Film critic Roger Ebert, long a naysayer of the gimmick of 3-D usage in movies, is rubbing his hands together with glee at the Slate article by Daniel Engber that all but puts a stake in the heart of the 3-D film phenomenon. While a Mark Twain quote comes to mind at the moment, I can't necessarily dispute Mr. Engber's assertion that 3-D's popularity may have peaked. The following passage from the article caught my attention:
Yet by the end of August 2010, the future of cinema was starting to look unsteady on its feet. Box-office returns from the next wave of 3-D films were disappointing. The revival needed reviving.
The thought occurred, when reading the above quote, that it might (just might) be possible that the entire scope of movie releases could have to undergo a massive overhaul in the coming years. What I'm talking about, in one sense, is the death of the multiplex. Indeed, all one has to do is look around to see the portents of this potential trend. We've witnessed the implosion and shuttering of nationwide companies, resulting in the plethora of their chain stores standing as empty, silent husks of what once had been a thriving business.
If the Great Recession has taught us anything over the past few years, it is that nothing is safe. Nothing is off-limits (well, except for banks, apparently). Could Hollywood be next? Something has to change, that's for certain. It seems as though a radical new approach to film distribution is needed if the industry is to survive. And reducing the number of screens, while at first appearing counter-productive, might be the way to go. I think we've reached a turning point in our society. For a while, expansion was the name of the game. But now? Consolidation seems to be the course du jour.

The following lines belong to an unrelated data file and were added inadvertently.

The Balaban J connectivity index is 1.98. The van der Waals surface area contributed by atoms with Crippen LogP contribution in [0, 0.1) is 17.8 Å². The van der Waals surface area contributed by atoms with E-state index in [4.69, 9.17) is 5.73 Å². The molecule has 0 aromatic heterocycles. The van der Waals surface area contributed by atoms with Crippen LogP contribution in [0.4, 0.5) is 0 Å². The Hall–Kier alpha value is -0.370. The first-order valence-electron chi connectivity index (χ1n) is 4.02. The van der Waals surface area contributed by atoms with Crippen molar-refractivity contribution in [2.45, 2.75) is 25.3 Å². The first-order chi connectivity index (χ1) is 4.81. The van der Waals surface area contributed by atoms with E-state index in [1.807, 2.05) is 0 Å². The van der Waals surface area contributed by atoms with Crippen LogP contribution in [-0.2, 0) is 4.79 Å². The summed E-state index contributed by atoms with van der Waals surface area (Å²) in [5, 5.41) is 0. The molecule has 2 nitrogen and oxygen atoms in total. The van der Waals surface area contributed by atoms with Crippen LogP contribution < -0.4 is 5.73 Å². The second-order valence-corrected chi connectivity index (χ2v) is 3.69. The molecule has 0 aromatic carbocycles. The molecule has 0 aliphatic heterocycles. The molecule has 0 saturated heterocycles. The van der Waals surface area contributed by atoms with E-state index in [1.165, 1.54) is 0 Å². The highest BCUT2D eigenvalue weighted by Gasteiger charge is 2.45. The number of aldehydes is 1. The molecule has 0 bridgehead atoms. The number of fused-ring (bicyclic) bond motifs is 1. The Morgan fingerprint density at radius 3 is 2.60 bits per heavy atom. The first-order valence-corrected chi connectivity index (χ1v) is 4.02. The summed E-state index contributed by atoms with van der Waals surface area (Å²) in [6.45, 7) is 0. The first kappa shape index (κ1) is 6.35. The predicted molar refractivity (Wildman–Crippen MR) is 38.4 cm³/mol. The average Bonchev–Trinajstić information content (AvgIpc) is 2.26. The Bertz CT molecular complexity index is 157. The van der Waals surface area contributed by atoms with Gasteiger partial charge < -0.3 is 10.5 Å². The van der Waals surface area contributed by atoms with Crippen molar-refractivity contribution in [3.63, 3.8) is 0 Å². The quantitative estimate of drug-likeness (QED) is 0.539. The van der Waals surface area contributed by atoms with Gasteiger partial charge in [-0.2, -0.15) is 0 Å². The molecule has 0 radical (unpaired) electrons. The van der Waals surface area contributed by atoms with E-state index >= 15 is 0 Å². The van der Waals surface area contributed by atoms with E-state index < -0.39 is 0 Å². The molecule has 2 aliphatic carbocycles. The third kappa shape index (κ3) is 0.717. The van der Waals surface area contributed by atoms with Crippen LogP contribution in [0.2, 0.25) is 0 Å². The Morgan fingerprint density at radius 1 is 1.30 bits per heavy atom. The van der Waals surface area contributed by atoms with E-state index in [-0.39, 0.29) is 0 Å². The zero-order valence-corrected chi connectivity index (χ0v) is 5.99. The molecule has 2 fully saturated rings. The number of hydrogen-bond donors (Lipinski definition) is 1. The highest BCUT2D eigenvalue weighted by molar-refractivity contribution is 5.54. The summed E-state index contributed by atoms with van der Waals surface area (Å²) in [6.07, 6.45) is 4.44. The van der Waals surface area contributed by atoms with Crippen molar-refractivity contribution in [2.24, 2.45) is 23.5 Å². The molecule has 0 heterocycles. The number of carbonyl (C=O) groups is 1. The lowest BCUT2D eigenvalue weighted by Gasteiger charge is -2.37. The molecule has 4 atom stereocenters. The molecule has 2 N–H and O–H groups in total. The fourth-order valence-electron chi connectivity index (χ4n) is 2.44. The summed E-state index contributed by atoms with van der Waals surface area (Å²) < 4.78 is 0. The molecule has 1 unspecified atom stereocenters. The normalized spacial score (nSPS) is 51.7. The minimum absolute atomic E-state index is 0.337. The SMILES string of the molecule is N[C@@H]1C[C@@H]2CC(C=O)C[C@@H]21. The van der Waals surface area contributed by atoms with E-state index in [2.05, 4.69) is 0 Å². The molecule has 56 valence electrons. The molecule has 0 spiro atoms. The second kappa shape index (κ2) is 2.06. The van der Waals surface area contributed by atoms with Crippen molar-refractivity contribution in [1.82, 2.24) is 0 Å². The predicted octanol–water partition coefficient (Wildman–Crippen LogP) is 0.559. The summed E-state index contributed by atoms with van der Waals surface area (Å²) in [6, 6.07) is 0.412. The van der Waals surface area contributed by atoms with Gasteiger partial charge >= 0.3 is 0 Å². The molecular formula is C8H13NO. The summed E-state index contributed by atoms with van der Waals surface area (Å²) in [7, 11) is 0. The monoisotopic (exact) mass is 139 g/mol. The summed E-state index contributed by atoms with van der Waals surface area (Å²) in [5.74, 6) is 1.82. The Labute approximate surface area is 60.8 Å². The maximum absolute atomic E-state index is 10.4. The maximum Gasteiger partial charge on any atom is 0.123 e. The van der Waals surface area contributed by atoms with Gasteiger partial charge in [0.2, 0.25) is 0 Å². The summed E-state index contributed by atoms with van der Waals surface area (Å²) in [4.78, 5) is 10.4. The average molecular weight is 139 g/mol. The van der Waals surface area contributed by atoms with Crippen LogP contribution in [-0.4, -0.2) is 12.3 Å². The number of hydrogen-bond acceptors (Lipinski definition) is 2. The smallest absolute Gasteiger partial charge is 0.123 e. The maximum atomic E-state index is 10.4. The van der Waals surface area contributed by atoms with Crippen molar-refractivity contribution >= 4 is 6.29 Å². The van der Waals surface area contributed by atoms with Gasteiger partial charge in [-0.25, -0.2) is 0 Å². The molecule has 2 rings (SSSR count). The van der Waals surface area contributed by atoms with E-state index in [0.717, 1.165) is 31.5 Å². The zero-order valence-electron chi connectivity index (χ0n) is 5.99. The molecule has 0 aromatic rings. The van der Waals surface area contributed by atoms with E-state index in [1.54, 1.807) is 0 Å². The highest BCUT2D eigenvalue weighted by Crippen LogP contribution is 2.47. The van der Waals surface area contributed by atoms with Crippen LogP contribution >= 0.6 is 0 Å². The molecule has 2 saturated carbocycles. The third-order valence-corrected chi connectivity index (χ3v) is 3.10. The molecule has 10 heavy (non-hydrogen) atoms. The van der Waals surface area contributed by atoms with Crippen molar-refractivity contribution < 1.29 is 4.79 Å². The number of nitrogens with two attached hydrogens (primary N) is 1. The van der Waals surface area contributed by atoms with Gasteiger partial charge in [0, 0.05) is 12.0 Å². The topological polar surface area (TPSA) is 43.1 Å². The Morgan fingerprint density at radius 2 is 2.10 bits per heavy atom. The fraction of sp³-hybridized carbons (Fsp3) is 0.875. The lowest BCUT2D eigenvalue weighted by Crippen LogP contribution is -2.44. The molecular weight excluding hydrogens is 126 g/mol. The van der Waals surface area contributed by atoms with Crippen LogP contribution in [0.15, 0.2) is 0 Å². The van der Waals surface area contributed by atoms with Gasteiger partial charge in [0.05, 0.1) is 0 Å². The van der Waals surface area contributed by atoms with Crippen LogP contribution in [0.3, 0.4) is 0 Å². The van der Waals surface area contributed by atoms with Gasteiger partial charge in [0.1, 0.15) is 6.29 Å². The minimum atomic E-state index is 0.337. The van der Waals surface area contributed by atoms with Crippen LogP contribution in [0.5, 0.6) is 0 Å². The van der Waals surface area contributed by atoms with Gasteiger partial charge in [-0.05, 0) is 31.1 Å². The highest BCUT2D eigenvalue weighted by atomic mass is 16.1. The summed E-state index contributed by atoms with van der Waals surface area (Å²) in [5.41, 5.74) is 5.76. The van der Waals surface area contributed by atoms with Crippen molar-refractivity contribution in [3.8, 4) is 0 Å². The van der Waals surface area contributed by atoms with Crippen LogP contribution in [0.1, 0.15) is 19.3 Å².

There weren't always multiplexes. I come from a time (barely) when there were single-screen movie theaters - and that was it. In fact, when you look at the history and entirety of cinema, multi-screen establishments are a relatively recent thing. And it's not as though there are more movies being produced now. If you were to compare the resumes of actors from today to those from the past, I can almost guarantee that the ones from the past would have a ton more films-per-year to their credit than those from today. Yet, stand-alone theaters were the norm back then. And it worked.
I dunno. Perhaps I'm talking out of my you-know-what. Maybe the business model of the film industry will remain static? But that hardly seems advisable, given the hits it's been taking in recent years. It needs help, and 3-D (apparently) wasn't it. What will be --- who knows?